An observation. Not backed by firm data, admittedly, but an observation of a trend in the UK’s wine market. There seems to be a race to the bottom, and it’s not good for wine, or wine producers.
First, let’s clarify: in our discussion we need to segment the marketplace appropriately. Fine wine is doing well. Interesting wine is succeeding. But by far the largest segment in volume is the more commercial end of the market, with the bulk of this wine going through supermarkets.
What do we see? The impact of the discounters has killed the promotional mechanics of the large supermarkets. They have drawn back from trade-driving deep discounts (often illusory) towards ‘every day low pricing’. The discounters, working on low margins and small ranges, have shown it is possible to have a successful wine offering with no promotional activity at all. The supermarkets have been reducing their ranges and their prices.
In part this is driven by changing consumer demand. Despite the tentative recovery from the financial crisis of 2008, normal people don’t feel well off. Wage stagnation and rising housing costs have left people cautious with their money, so they have embraced the discounters (Aldi and Lidl), and along with them their wine offerings.
There’s also been an increase in private label/own brand wine across the board. The space left on shelf for brand owners is decreasing.
The net result has been a downward pressure on wine prices, despite the rise in taxation on wine. There has been a race to the bottom of the market, and everyone is seeing how cheaply they can source wine without it tasting bad. Wine technology has meant there is less bad wine out there. And because there is still an over-supply situation, there are producers entering negotiations with supermarket buyers from a very weak position.
Good-enough cheap wine (even though it may be desperately boring) is cannibalizing sales of more expensive wine. You can still but a perfectly adequate bottle of red, white or pink (or even sparkling) wine for £5 in the UK. That sacred price point has changed little in 15 years. Why would you spend more? When you taste through most supermarket ranges, there’s often little incentive to trade up.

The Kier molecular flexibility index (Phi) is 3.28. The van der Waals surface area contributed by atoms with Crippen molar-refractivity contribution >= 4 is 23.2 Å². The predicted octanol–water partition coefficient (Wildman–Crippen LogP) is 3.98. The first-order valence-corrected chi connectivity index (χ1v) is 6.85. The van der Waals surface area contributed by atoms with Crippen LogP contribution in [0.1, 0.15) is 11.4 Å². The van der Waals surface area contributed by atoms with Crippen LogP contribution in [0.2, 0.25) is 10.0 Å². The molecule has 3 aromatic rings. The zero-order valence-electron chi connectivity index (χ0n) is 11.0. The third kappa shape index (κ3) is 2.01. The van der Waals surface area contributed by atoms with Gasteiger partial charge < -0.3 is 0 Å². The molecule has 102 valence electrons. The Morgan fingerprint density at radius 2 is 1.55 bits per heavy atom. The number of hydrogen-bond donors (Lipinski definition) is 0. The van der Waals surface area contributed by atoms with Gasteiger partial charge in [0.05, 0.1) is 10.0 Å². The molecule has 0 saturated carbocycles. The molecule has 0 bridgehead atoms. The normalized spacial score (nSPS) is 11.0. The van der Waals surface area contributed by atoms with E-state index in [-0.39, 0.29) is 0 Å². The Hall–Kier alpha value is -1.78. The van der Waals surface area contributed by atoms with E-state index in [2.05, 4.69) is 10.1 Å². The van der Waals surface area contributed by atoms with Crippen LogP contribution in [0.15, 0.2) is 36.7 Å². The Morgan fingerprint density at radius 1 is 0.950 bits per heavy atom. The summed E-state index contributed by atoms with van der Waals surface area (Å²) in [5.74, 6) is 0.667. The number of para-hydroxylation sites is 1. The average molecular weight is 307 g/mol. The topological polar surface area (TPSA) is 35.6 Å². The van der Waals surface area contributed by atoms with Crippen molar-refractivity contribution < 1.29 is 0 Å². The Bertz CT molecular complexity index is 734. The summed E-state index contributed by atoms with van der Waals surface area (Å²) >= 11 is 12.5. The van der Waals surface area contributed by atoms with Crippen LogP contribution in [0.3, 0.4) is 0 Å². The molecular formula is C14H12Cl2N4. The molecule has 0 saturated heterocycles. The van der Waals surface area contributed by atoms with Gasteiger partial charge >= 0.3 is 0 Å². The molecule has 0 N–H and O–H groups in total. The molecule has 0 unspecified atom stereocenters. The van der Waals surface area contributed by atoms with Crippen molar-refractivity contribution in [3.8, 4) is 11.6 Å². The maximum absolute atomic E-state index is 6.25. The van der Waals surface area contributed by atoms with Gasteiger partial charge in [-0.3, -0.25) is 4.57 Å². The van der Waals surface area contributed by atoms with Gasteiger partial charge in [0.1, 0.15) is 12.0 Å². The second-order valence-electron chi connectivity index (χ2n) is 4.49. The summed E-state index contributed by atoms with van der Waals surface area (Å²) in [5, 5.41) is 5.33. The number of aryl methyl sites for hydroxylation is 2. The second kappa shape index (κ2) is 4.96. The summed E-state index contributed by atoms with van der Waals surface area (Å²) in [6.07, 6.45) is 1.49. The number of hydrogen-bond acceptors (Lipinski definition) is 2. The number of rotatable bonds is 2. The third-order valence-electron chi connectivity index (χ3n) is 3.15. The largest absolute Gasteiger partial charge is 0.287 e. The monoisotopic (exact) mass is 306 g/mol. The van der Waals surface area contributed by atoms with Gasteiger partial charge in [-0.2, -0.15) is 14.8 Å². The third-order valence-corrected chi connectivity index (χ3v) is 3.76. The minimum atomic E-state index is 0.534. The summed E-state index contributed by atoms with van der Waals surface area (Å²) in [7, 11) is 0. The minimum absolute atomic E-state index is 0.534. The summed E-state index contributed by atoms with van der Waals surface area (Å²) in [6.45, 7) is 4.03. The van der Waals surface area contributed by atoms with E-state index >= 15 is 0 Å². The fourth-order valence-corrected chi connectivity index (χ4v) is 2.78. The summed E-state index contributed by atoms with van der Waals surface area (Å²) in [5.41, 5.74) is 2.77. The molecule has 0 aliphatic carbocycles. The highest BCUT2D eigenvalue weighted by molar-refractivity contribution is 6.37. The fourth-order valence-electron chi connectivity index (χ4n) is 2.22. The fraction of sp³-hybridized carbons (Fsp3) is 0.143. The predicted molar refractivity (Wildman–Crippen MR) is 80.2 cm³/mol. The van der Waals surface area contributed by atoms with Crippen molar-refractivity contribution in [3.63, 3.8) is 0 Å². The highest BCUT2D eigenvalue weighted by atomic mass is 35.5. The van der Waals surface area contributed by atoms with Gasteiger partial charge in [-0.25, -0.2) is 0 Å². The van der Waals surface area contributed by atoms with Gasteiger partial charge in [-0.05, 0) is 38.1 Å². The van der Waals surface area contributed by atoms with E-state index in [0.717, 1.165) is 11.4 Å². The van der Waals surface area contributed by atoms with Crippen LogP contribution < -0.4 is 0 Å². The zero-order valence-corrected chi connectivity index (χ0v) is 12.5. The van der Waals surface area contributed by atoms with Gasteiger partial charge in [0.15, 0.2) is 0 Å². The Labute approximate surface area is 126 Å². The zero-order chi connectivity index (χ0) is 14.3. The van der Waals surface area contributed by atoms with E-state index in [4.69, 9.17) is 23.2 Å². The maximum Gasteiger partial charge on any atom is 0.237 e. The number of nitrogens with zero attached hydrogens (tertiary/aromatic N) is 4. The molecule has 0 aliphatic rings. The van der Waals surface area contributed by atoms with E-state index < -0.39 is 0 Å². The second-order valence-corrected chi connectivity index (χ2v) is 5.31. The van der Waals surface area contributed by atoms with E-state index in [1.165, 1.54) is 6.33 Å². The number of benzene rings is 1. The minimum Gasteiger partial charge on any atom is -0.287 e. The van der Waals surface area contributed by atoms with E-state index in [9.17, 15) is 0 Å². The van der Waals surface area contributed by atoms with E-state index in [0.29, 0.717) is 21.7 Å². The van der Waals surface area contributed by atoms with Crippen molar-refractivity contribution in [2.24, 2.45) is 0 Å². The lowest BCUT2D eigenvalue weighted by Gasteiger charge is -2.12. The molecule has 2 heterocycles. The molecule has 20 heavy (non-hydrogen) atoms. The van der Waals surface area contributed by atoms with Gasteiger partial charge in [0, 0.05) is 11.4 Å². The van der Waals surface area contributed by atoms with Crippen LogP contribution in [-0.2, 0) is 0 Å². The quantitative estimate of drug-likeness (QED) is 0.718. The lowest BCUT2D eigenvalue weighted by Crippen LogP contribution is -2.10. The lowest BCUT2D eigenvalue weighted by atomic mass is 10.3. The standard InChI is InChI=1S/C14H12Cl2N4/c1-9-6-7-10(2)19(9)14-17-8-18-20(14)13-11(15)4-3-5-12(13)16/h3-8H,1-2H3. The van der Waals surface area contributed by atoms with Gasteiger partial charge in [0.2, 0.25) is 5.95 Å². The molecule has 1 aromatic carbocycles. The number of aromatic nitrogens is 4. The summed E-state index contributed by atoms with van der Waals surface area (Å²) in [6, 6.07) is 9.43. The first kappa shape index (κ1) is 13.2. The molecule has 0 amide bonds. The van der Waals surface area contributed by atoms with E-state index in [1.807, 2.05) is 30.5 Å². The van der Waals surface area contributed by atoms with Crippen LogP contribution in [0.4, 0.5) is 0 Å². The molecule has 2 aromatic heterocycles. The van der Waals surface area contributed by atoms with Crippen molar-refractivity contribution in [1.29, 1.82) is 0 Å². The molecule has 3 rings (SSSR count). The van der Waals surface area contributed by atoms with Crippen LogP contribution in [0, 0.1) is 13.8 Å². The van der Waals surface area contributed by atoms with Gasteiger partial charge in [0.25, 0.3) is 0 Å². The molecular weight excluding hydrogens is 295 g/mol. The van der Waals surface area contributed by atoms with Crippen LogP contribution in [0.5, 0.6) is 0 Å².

So this race to the bottom has meant that supermarket buyers are paying producers very little for their wines. Wine is reduced to a commodity and the whole sector stagnates. Of course, this is not new, but the trend has accelerated of late. When will we reach the bottom? The only so-called innovation is fruit-flavoured 5.5% alcohol wines, and the key motivating factor here for the development of these products is cost – at this abv tax is lower.
It’s all very well pointing out the problem: what is the solution?
I think it’s to offer better wines in the £8-12 bracket. Supermarkets have a lot of wines in this price range, but most of them are desperately dull. What I’d love to see is a retailer giving consumers a reason for trading up, helping at least some of the bottom feeders have confidence to spend a few quid extra, and then actually see some return on that investment.
I’d like to see a move away from private label, towards putting producer’s names on the front of the bottle, so there’s an integrity about the wine: you know where it came from and who made it. There are interesting middle-ground wines being made, particularly in lesser known European regions, but by the time they get to the UK greedy margin requirements have pushed the price up so they are out of reach of normal people.
Internet retailers, with a lower cost base, could do this, but alas the big ones are almost all high-margin, private label operations using clever marketing to pimp ordinary wines at high prices.
There’s no simple solution, of course. People far smarter than me and with far more experience have been thinking about this problem for ages. It’s just that the current race to the bottom is particularly damaging for wine. I just wish there was an influential, powerful retailer who would have the guts to create a compelling, interesting wine range that fought successfully against this trend.